HBO Asia launches their new 1800s-set, original television series Grisse with Australian cinematographer Wade Muller HKSC along for the ride.
HBO Asia’s brand new original period drama Grisse, is an eight hour-long episode series set in the mid-1800s colonial period of the Dutch East Indies. The English language series chronicles the story of a group of unlikely individuals who lead a rebellion against a brutal governor. Suddenly they find themselves in control of a garrison town called Grisse. The story revolves around a number of unique characters, each from diverse backgrounds and creeds who unite for the chance to break the chains of tyranny and write their own destiny. “You’ve heard of spaghetti westerns,” says show creator Mike Wilaun, “this is a Nasi Goreng western.”
In Issue 80 of Australian Cinematographer Magazine, we covered director Mike Wiluan’s Buffalo Boys shot by Australian cinematographer John Radel ACS. Wiluan, who acts as writer and showrunner on Grisse, says that both Buffalo Boys and Grisse inhabit the same universe, as both were set in the same era, but are very different projects. Wilaun has again chosen to collaborate with key Australian talent, tapping director Tony Tilse (Underbelly) to helm six episodes and cinematographer Wade Muller HKSC (Escape and Evasion) to shoot all eight.
Muller explains only thing Buffalo Boys and Grisse have in common are the sets and costumes. “The scripts and cast are completely different for each project,” says the cinematographer. “I had always been interested in doing a period drama, and once I started reading the scripts and seeing artwork from the production design team… I was hooked.”
HBO Asia’s vice president of production, Kimberly James, had known Muller for many years when she contacted him to see if he was interested in working on the series with the Sydney-based director. “I was intrigued right away for two reasons: firstly, I think a period drama is quite an attractive genre for most cinematographers, and secondly it was the chance to work with Tilse,” explains Muller. “I almost worked with him on another project a few years earlier but unfortunately there was a date conflict, so it was nice for this project to come up. Luckily for me Tilse enjoys shooting a similar style to me by using wider lenses for close ups and use of backlighting. We felt the ‘close and wide’ gives the viewer a visceral connection to the characters.”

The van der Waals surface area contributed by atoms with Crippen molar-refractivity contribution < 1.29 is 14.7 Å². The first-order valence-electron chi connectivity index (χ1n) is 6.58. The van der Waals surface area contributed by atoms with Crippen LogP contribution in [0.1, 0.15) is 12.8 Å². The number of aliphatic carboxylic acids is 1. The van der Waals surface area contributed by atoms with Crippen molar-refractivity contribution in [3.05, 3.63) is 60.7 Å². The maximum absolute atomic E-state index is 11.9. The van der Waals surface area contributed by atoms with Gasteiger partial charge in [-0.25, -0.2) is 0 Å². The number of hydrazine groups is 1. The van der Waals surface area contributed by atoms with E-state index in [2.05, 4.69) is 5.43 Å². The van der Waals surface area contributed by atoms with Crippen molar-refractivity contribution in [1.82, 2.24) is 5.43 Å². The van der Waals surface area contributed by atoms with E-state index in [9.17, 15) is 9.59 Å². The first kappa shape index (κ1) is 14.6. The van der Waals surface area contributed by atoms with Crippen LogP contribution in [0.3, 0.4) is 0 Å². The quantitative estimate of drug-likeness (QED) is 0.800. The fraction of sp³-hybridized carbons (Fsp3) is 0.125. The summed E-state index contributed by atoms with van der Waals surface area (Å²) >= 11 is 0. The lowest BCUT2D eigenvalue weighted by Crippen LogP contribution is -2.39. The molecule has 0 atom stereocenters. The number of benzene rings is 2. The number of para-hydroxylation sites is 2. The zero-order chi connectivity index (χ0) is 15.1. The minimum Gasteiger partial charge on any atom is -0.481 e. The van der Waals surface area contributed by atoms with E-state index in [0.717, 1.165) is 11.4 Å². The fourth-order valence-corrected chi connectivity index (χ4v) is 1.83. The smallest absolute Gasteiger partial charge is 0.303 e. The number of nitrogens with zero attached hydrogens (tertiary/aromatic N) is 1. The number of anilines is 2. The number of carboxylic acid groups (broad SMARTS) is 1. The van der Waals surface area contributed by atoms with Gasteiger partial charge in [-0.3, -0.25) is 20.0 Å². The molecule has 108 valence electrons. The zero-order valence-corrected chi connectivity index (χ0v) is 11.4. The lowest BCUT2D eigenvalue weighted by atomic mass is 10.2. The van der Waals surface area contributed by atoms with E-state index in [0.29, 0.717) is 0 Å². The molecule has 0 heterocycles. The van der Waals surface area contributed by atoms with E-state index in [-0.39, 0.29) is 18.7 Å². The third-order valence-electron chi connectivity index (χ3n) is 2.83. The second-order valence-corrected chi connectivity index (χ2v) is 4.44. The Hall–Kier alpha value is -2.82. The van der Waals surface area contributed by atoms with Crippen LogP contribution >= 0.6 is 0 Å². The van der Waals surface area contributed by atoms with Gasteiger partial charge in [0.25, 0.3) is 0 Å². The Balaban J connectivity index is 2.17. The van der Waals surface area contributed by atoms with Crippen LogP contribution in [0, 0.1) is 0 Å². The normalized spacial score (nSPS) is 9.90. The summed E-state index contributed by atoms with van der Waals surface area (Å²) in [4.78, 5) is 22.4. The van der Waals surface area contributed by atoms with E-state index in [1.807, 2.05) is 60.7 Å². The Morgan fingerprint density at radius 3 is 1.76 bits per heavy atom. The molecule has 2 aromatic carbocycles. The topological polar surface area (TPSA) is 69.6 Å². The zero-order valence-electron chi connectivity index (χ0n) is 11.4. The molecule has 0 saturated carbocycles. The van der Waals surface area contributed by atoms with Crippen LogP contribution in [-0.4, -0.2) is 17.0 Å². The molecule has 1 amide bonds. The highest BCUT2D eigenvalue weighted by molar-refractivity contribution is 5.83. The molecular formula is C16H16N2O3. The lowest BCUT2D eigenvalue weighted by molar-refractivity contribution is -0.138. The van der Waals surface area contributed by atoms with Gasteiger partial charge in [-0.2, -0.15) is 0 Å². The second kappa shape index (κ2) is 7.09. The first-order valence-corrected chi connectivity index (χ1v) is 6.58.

For the series, Wiluan spent six months studying literature on Gresik, an historical multi-ethnic city in what was formally Java (now Indonesia). “There was a Dutch base camp there,” Wilaun says. When I read this, characters immediately started popping out in my mind.” Given the time period and setting, production of Grisse is an Asian one, with actors from Singapore, Malaysia, Indonesia, and Japan, coming in to populate the series’ with colourful inhabitants.
Both Tilse and Muller are huge fans of ARRI’s Alexa cameras. On this project they chose to shoot with two Alexa Minis. “I feel the Alexa series offer the best digital highlight roll-off and can handle mixed lighting conditions better than any other digital camera on the market,” says Muller. “Most of the time we shot with two cameras, but stayed away from cross-shooting except for the few occasions where it didn’t compromise our lighting.”
Muller’s collaboration with the production design team on Grisse was fairly unusual as by the time the cinematographer came on board, production designer Pawas Sawatchaiyamet had already established a base from his earlier work on Buffalo Boys. “A lot of the studio backlot was ready to go and the colour palate was already in place,” he explains. “They’d built a bunch of new sets as well as a cave complex in the studio. A few other large sets had been constructed outside of the studio, in the countryside.”
Muller shot all eight episodes of Grisse, under three different directors, in under fifty days. “The schedule was tight and very ambitious,” he says. “On a lot of productions you can spend quite a bit of time waiting around. This was definitely not the case on this production. I would estimate seventy percent of the series was filmed on the backlot with the remaining either shot in the studios or on location.” Episodes were shot in order of location and cast availability. “Usually I would work with the same director for several days in a row, but sometimes I would be working with all three directors in a day!”